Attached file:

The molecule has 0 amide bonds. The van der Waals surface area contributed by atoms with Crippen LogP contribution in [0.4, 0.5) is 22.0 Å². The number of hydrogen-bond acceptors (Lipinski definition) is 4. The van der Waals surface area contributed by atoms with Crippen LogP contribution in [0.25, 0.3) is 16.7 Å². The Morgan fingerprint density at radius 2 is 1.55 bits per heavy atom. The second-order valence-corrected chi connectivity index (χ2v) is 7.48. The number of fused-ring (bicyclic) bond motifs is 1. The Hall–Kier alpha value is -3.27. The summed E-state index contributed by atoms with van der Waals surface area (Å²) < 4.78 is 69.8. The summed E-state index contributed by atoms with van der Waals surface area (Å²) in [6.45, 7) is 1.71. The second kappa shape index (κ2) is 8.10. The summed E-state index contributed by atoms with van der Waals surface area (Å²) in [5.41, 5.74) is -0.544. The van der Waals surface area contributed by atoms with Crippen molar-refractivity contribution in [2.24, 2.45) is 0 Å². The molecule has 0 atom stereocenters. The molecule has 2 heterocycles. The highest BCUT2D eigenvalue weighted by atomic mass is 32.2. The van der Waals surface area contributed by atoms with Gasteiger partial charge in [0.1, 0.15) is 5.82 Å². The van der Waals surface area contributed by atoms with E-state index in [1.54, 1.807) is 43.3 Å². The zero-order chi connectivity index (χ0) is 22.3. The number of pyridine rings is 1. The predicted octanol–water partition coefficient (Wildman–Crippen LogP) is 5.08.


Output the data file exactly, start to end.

The molecule has 0 amide bonds. The van der Waals surface area contributed by atoms with Crippen LogP contribution in [0.4, 0.5) is 22.0 Å². The number of hydrogen-bond acceptors (Lipinski definition) is 4. The van der Waals surface area contributed by atoms with Crippen LogP contribution in [0.25, 0.3) is 16.7 Å². The Morgan fingerprint density at radius 2 is 1.55 bits per heavy atom. The second-order valence-corrected chi connectivity index (χ2v) is 7.48. The number of fused-ring (bicyclic) bond motifs is 1. The Hall–Kier alpha value is -3.27. The summed E-state index contributed by atoms with van der Waals surface area (Å²) < 4.78 is 69.8. The summed E-state index contributed by atoms with van der Waals surface area (Å²) in [6.45, 7) is 1.71. The second kappa shape index (κ2) is 8.10. The summed E-state index contributed by atoms with van der Waals surface area (Å²) in [5.41, 5.74) is -0.544. The van der Waals surface area contributed by atoms with Crippen molar-refractivity contribution in [2.24, 2.45) is 0 Å². The molecule has 0 atom stereocenters. The molecule has 2 heterocycles. The highest BCUT2D eigenvalue weighted by atomic mass is 32.2. The van der Waals surface area contributed by atoms with Gasteiger partial charge in [0.1, 0.15) is 5.82 Å². The van der Waals surface area contributed by atoms with E-state index in [1.54, 1.807) is 43.3 Å². The zero-order chi connectivity index (χ0) is 22.3. The number of pyridine rings is 1. The predicted octanol–water partition coefficient (Wildman–Crippen LogP) is 5.08.